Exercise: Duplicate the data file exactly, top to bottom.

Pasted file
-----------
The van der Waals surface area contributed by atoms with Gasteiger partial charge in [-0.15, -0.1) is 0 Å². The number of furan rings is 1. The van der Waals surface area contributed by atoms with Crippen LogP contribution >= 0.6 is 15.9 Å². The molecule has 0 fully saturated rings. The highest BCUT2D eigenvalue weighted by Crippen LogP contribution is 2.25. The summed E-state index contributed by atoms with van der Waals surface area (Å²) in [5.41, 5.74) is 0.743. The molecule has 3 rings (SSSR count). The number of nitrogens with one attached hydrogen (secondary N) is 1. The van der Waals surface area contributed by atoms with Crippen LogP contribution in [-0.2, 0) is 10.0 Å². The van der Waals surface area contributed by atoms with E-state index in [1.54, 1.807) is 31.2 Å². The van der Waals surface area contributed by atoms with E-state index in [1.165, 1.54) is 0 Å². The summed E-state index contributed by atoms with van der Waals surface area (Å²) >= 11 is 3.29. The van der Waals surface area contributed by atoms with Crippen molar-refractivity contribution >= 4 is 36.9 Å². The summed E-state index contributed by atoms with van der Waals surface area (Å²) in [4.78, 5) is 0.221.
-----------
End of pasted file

The van der Waals surface area contributed by atoms with Gasteiger partial charge in [-0.15, -0.1) is 0 Å². The number of furan rings is 1. The van der Waals surface area contributed by atoms with Crippen LogP contribution >= 0.6 is 15.9 Å². The molecule has 0 fully saturated rings. The highest BCUT2D eigenvalue weighted by Crippen LogP contribution is 2.25. The summed E-state index contributed by atoms with van der Waals surface area (Å²) in [5.41, 5.74) is 0.743. The molecule has 3 rings (SSSR count). The number of nitrogens with one attached hydrogen (secondary N) is 1. The van der Waals surface area contributed by atoms with Crippen LogP contribution in [-0.2, 0) is 10.0 Å². The van der Waals surface area contributed by atoms with E-state index in [1.54, 1.807) is 31.2 Å². The van der Waals surface area contributed by atoms with E-state index in [1.165, 1.54) is 0 Å². The summed E-state index contributed by atoms with van der Waals surface area (Å²) >= 11 is 3.29. The van der Waals surface area contributed by atoms with Crippen molar-refractivity contribution >= 4 is 36.9 Å². The summed E-state index contributed by atoms with van der Waals surface area (Å²) in [4.78, 5) is 0.221.